How a QDRO works

It is understandable for New Jersey residents who are getting divorced to be concerned about how they may be able to pay support awards if required. They can also wonder what their property division settlement will look like and if they will owe their spouse any money for that once it is all over. Some people may have enough liquid assets or income to take care of these items. Others, however, may need to find funding in other places. Retirement accounts may be one source for this. In fact, the assets in a retirement account are sometimes split between the spouses when getting divorced.

Before husbands or wives rush to take distributions from their 401(K) accounts, they should know that it may be necessary to utilize a Qualified Domestic Relations Order. As explained by the U.S. Department of Labor, a QDRO legally establishes another person as eligible to receive funds from another person’s retirement account. The ability to do this is important because without a QDRO, money taken from these accounts may be subject to early withdrawal penalties.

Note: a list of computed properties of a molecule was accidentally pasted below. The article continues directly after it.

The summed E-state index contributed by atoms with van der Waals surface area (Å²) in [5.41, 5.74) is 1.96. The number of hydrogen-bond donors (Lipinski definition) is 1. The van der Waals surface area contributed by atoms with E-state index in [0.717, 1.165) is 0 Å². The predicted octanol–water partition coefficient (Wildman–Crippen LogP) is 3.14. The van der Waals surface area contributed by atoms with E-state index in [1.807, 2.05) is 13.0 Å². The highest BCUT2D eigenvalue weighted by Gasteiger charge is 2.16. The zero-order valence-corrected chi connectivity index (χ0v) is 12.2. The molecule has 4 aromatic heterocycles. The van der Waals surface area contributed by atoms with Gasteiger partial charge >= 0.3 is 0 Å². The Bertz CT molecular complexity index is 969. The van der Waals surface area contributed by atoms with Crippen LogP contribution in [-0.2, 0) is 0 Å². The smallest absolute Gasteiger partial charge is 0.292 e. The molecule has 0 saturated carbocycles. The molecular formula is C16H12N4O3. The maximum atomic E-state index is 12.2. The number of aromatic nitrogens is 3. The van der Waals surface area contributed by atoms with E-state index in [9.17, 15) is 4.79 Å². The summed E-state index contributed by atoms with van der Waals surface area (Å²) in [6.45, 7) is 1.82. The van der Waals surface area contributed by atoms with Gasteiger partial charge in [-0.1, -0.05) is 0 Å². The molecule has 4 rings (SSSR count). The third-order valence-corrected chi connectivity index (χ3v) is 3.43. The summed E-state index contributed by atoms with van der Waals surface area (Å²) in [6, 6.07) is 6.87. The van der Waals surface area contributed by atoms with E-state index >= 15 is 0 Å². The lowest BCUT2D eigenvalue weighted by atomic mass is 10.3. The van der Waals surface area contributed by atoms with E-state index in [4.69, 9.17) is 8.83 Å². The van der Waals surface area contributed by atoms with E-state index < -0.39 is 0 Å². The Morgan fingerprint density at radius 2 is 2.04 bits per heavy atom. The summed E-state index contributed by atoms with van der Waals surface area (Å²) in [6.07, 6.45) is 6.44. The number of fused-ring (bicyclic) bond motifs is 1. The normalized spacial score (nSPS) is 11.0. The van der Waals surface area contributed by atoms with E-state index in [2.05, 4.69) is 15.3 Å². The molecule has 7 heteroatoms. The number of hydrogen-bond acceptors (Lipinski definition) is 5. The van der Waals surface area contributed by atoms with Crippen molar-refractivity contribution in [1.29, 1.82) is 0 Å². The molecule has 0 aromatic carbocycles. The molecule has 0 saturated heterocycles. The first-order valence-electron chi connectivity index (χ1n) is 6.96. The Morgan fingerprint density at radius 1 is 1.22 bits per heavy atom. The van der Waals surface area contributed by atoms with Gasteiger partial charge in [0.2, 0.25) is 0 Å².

Forbes reports that a tax court judge ordered a husband to pay more than $5,200 in early withdrawal penalties for taking money from his retirement account to pay a spousal support award. He did not use a Qualified Domestic Relations Order but instead relied solely on the recommendation of the family court judge.

A QDRO can be used to establish an alternate payee for the purposes of paying child support or spousal support. It can also be used to make payments pursuant to an asset division agreement. The alternate payee can be a dependent, spouse or ex-spouse of the plan holder.